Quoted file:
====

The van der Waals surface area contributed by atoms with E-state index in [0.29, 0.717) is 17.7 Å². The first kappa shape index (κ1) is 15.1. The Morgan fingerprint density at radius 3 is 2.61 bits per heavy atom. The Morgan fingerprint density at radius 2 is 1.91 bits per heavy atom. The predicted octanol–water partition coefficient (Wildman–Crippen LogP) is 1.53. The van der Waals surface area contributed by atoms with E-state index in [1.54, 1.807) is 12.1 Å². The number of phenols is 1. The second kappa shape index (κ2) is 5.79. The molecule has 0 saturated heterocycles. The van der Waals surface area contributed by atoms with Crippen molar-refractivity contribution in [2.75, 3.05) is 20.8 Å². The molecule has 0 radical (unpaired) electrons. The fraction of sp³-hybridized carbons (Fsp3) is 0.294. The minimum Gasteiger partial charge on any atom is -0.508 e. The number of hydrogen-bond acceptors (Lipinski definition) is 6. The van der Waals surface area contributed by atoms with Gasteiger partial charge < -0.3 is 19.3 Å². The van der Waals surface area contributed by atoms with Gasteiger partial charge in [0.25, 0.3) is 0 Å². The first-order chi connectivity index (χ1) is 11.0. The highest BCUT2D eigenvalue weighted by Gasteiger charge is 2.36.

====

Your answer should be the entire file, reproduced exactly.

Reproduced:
The van der Waals surface area contributed by atoms with E-state index in [0.29, 0.717) is 17.7 Å². The first kappa shape index (κ1) is 15.1. The Morgan fingerprint density at radius 3 is 2.61 bits per heavy atom. The Morgan fingerprint density at radius 2 is 1.91 bits per heavy atom. The predicted octanol–water partition coefficient (Wildman–Crippen LogP) is 1.53. The van der Waals surface area contributed by atoms with E-state index in [1.54, 1.807) is 12.1 Å². The number of phenols is 1. The second kappa shape index (κ2) is 5.79. The molecule has 0 saturated heterocycles. The van der Waals surface area contributed by atoms with Crippen molar-refractivity contribution in [2.75, 3.05) is 20.8 Å². The molecule has 0 radical (unpaired) electrons. The fraction of sp³-hybridized carbons (Fsp3) is 0.294. The minimum Gasteiger partial charge on any atom is -0.508 e. The number of hydrogen-bond acceptors (Lipinski definition) is 6. The van der Waals surface area contributed by atoms with Gasteiger partial charge < -0.3 is 19.3 Å². The van der Waals surface area contributed by atoms with Gasteiger partial charge in [0.25, 0.3) is 0 Å². The first-order chi connectivity index (χ1) is 11.0. The highest BCUT2D eigenvalue weighted by Gasteiger charge is 2.36.